From the outset, the Empire State Building seemed to have had everything going against it. Although conceived during the 1920s boom years, most of the construction went on during the earliest years of the Depression, thereby putting the idea of high occupancy in the severest doubt. Its location wasn't ideal either. It was three miles north of the Wall Street district and a mile south of the center of the midtown business center. And it was ten blocks south of Grand Central Station and three avenues east of old Pennsylvania Station. The idea of mooring dirigibles was quickly scrapped after failed attempts. And sure enough, although the Empire State Building did get built, the tenants did not come. King Kong did, but he didn't pay rent.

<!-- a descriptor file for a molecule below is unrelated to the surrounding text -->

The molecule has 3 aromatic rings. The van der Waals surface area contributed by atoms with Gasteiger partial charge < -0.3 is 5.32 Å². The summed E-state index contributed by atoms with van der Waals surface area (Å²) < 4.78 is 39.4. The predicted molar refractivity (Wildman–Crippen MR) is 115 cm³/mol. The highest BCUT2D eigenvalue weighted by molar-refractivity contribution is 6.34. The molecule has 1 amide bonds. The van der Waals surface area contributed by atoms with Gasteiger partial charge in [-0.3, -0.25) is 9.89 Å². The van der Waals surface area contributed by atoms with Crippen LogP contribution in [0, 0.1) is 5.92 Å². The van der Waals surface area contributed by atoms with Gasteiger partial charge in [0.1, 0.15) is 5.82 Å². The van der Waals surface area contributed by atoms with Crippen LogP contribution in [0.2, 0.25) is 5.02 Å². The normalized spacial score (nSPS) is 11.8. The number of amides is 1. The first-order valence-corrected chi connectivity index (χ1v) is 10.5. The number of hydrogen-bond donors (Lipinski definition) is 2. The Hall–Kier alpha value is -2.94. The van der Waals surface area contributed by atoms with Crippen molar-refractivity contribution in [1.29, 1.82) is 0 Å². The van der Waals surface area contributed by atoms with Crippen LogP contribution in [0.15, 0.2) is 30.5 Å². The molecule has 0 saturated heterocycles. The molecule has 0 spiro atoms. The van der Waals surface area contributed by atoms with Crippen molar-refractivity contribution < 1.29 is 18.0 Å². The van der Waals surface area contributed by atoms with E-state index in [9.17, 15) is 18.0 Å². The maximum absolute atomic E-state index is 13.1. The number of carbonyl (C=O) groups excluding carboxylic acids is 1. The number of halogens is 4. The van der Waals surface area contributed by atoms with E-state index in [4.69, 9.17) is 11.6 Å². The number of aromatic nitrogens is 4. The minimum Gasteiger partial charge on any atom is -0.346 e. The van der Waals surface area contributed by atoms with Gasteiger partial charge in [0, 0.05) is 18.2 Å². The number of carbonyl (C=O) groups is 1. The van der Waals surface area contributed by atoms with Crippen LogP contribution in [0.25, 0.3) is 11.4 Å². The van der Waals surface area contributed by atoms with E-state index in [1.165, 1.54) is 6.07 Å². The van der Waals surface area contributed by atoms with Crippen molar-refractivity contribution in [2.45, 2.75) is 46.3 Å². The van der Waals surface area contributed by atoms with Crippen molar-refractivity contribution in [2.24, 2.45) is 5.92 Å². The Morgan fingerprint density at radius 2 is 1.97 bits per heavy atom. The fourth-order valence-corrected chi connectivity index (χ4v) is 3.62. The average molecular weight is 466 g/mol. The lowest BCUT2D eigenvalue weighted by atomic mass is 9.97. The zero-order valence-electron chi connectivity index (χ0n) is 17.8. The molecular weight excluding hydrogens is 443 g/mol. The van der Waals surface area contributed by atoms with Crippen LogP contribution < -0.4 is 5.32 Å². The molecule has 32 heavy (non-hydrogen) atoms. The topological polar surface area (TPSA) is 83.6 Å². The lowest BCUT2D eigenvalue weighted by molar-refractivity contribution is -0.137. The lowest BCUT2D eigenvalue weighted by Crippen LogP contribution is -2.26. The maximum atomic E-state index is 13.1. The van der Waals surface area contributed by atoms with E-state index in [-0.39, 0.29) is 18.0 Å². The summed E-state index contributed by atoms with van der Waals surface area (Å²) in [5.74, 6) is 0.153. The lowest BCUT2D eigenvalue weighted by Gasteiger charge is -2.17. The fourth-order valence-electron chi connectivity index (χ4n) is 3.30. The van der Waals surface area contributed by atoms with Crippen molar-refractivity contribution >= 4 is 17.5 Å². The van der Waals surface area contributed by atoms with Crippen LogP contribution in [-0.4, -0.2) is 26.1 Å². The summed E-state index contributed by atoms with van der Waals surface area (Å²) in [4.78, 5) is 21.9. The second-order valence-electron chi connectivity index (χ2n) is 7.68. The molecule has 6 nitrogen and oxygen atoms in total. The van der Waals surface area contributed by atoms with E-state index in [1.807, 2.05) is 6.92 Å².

John Tauranac describes all this and more in his exhaustive book, THE EMPIRE STATE BUILDING: THE MAKING OF A LANDMARK. Written in an engaging style, Tauranac's book is as elegant and interesting as the subject itself, while his wit is as colorful as the characters surrounding the Empire State Building's creation. The book covers the idea for the building, Raskob's and Smith's supervision, the monumental task of the construction workers, and, most importantly, the survival of the building to become THE emblem of America's cultural and economic reach while become THE identifying symbol of New York City. The generous amount of photographs add to the understanding and enjoyment of the book. Highly recommended.